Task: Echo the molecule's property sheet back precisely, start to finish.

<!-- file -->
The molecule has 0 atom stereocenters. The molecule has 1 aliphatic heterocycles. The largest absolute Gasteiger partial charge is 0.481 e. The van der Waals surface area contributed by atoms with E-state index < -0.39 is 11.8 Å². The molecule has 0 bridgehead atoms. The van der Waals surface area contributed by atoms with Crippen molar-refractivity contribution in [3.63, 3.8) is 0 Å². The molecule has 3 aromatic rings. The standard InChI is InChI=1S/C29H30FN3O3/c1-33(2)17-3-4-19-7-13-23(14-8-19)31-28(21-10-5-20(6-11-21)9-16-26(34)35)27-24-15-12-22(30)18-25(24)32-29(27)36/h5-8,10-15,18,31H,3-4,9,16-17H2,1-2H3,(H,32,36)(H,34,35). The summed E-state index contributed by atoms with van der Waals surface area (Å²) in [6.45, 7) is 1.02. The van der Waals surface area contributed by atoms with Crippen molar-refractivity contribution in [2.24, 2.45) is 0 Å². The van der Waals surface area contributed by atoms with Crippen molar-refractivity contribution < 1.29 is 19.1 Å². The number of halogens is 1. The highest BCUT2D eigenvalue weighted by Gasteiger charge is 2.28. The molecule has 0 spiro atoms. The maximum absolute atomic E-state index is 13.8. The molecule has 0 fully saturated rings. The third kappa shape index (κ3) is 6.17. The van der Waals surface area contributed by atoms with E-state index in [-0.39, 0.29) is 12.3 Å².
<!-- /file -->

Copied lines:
The molecule has 0 atom stereocenters. The molecule has 1 aliphatic heterocycles. The largest absolute Gasteiger partial charge is 0.481 e. The van der Waals surface area contributed by atoms with E-state index < -0.39 is 11.8 Å². The molecule has 0 bridgehead atoms. The van der Waals surface area contributed by atoms with Crippen molar-refractivity contribution in [3.63, 3.8) is 0 Å². The molecule has 3 aromatic rings. The standard InChI is InChI=1S/C29H30FN3O3/c1-33(2)17-3-4-19-7-13-23(14-8-19)31-28(21-10-5-20(6-11-21)9-16-26(34)35)27-24-15-12-22(30)18-25(24)32-29(27)36/h5-8,10-15,18,31H,3-4,9,16-17H2,1-2H3,(H,32,36)(H,34,35). The summed E-state index contributed by atoms with van der Waals surface area (Å²) in [6.45, 7) is 1.02. The van der Waals surface area contributed by atoms with Crippen molar-refractivity contribution in [2.24, 2.45) is 0 Å². The van der Waals surface area contributed by atoms with Crippen molar-refractivity contribution < 1.29 is 19.1 Å². The number of halogens is 1. The highest BCUT2D eigenvalue weighted by Gasteiger charge is 2.28. The molecule has 0 spiro atoms. The maximum absolute atomic E-state index is 13.8. The molecule has 0 fully saturated rings. The third kappa shape index (κ3) is 6.17. The van der Waals surface area contributed by atoms with E-state index in [-0.39, 0.29) is 12.3 Å².